A poetic transition
“I was a boy who liked to write long before I was a man who liked to hit people.”
Those poignant words were spoken by Cleveland Browns’ defensive end Myles Garrett on this past Tuesday’s episode of HBO’s Hard Knocks.
For those who are not familiar, Hard Knocks is a sports documentary series produced by NFL Films and HBO, in which a production crew follows a different National Football League team each season through training camp, while covering the team’s preparations for the upcoming season as well as the players’ personal and professional lives during the process.
One of the most popular and unique aspects of the series is the glimpse the viewers get into the man behind the player. It is a perspective of professional football players that are not shown nearly enough, but when it is, we are able to understand that underneath the helmet and pads, inside of the freakish athletic frame, there is just a man.
In this particular episode, Garrett reveals his love for poetry, which dates back to his relationship with his grandmother as well as a life-long admiration of Muhammad Ali. We don’t generally envision a six-foot-five-inch 275-pound 22-year-old athlete so comfortably discussing more sensitive and deeper passions outside of their perspective sport, but in one line, Garrett was able to essentially describe what a lot of adults tend to forget.
We were all children once. Before we became who are today, we were innocent, spirited, open-minded children, who loved to draw, sing, play music, dance, and write. Before society and peers began to mold us into what we believed we were supposed to become.
Upon hearing Garrett, I was instantaneously taken back to my childhood, and naturally associated those memories with what I see in my own son. Certain interests of mine seemingly faded away as I grew older, but for no real reason other than I stopped making them a priority in my life, and I had, like many, a feeling as if I needed to, to fit in. I believe often, as we develop from children into young adults, we begin to adapt to our surroundings. In some instances, this is very much a good thing, but in others, it causes us to lose part of who we are.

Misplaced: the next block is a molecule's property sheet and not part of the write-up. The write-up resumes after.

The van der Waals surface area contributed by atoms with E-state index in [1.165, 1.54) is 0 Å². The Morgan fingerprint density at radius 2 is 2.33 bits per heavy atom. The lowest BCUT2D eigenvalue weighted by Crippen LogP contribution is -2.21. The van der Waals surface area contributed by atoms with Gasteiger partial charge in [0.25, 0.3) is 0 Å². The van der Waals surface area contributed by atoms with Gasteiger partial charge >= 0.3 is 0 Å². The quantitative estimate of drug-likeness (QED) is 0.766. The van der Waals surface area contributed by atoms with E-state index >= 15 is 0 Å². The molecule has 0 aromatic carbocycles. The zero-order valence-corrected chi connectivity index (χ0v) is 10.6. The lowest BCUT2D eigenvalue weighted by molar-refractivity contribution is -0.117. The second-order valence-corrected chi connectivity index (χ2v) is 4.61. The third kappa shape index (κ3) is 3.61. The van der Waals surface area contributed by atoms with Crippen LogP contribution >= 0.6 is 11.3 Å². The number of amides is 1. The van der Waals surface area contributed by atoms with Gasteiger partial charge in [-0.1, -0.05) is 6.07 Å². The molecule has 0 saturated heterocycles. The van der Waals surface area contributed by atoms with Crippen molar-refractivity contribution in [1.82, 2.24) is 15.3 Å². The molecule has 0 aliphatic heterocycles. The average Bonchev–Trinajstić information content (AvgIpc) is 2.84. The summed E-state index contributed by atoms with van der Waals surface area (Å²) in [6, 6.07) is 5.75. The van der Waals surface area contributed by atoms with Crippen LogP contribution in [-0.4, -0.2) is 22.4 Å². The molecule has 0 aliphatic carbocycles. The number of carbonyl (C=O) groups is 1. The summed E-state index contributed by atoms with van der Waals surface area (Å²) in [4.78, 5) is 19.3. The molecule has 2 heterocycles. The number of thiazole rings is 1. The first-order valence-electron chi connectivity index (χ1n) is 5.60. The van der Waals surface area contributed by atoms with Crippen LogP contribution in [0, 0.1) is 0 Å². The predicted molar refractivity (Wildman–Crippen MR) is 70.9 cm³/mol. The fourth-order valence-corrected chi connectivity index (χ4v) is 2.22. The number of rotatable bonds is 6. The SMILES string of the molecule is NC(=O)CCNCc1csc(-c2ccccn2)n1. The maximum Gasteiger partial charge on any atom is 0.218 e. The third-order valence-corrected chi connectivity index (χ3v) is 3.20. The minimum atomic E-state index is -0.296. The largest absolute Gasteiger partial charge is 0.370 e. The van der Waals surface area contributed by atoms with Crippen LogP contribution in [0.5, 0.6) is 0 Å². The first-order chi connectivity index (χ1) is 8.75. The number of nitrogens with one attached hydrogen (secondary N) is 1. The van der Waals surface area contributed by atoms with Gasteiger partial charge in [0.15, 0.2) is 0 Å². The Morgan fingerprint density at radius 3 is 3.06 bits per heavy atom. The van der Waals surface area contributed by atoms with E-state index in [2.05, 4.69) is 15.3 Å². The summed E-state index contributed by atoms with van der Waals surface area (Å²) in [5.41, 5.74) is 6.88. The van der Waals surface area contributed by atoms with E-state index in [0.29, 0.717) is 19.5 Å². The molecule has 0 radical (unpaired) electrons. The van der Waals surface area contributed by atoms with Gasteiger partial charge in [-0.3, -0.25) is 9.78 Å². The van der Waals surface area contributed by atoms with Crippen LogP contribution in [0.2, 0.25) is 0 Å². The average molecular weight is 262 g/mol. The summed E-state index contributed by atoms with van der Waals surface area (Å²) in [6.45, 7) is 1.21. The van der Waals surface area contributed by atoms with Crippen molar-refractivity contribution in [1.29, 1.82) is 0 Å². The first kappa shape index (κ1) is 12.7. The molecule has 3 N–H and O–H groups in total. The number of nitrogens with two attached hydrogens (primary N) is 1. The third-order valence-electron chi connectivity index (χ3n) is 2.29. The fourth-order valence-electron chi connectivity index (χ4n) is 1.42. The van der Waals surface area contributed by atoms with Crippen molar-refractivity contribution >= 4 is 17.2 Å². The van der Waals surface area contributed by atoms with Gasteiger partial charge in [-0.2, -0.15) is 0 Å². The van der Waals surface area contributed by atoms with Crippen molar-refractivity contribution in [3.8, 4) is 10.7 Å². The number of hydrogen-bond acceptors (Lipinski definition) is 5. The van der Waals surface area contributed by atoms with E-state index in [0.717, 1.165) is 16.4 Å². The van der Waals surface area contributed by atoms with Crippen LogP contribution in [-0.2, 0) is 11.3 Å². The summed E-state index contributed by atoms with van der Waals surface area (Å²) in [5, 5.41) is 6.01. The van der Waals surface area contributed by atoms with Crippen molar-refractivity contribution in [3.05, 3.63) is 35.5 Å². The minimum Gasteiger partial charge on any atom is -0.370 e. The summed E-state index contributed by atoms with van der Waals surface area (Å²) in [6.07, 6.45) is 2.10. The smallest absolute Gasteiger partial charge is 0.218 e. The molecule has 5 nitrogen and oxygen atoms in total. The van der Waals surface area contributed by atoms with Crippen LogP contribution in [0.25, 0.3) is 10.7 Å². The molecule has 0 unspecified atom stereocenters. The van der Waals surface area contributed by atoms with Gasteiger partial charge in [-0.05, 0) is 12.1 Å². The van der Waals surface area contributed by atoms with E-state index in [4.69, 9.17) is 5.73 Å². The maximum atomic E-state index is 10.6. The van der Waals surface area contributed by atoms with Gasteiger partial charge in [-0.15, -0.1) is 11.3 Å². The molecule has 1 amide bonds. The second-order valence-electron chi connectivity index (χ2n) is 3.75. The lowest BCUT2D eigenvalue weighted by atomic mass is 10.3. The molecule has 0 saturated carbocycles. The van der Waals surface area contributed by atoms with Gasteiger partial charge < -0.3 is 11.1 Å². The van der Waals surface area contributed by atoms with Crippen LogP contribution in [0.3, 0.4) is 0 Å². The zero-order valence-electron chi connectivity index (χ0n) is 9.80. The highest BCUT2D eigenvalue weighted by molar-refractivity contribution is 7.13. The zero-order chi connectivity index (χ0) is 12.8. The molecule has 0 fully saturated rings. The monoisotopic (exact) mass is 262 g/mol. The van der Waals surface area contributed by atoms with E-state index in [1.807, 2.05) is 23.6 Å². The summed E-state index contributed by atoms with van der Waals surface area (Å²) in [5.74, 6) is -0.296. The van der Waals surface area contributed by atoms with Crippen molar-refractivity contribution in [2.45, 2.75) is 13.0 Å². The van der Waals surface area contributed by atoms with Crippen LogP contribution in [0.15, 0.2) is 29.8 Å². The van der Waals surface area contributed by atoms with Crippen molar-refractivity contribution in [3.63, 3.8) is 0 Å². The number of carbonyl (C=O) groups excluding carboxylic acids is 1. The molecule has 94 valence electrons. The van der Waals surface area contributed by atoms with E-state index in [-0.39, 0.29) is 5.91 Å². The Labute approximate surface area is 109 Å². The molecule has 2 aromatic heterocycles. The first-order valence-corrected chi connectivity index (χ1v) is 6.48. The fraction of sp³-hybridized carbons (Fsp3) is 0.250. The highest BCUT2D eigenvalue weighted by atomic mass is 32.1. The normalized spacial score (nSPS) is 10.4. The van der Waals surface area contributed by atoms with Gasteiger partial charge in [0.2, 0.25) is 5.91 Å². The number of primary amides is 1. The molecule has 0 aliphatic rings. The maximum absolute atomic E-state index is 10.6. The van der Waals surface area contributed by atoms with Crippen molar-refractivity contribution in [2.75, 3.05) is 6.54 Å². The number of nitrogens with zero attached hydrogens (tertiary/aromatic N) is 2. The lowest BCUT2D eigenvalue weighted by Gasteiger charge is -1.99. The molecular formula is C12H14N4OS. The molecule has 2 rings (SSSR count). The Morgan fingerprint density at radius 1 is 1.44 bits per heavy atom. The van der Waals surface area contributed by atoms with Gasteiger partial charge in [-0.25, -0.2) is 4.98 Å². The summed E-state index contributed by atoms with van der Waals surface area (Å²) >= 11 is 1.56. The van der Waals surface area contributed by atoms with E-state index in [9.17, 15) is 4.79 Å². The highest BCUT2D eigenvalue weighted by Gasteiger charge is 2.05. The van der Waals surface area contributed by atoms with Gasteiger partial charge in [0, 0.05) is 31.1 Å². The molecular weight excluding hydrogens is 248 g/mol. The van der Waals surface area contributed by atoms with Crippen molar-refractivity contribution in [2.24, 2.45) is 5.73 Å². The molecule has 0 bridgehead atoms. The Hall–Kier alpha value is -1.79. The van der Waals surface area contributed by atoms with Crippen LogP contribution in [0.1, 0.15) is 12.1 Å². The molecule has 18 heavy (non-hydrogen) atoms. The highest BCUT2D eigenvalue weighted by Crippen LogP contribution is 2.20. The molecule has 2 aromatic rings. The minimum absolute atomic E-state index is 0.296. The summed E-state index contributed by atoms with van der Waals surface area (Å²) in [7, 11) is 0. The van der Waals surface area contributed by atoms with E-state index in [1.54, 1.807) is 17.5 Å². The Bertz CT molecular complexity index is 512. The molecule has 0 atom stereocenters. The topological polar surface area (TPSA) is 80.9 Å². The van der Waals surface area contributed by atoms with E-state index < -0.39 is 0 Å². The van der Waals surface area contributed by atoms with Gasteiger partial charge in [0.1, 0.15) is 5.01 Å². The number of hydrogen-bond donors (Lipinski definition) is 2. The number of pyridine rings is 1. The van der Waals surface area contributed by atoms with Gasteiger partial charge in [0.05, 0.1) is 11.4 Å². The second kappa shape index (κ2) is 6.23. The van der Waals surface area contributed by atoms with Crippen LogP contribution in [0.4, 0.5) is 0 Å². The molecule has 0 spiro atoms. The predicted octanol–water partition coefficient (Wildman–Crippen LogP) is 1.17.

Despite making a career out of a violent, physically grueling, and astronomically competitive sport, Garrett continued to hold onto his poetry, and in turn, hold onto what makes him more than an athlete. There is no doubt in my mind that we can reclaim lost passions, but it does become more difficult the further away from them you become.
I remember moments in my own past where I felt as if my own interests, such as writing, drawing, and playing the piano, should take the back seat to what was popular or what friends were interested in. As I grew, so did the distance between myself and the things I used to love. What I have come to realize is, that remembering what you love before you love something else, is more important than whatever the actual activity or interest is. You cannot grow as a person if you bury your former self.
As I watch my son begin to really take interest in music, I continue to encourage him and introduce him to various genres. Granted he is only two and a half, he is already picking up on rhythms and wants to sing with the songs. As he grows I hope to teach him what took me 30 years to comprehend; You may like thousands of things in your life, but you will only ever love a few. If you abandon those few, you abandon yourself.
Myles Garrett is a fierce, aggressive, giant of an athlete, but at one time he was just a boy letting his deepest thoughts poetically flow through the pencil in his hand. In my opinion, what he does on the field will never have the significance, the longevity, or the substance as to what he puts on paper.
Following the words of those that surround you will only take away from who you are, however listening to the voice that is still that of a child within yourself will guide you with confidence, comfort, and security. It is better to grow upon the already strong vibrant foundation of your inner child in a seemingly poetic transition into adulthood than to replace yourself entirely with what you will always see as a stranger in the mirror.
Cody has been a sports reporter and writer for ten years. His inspiration and motivation have come from all walks of life, including his own. He can be reached at firstname.lastname@example.org.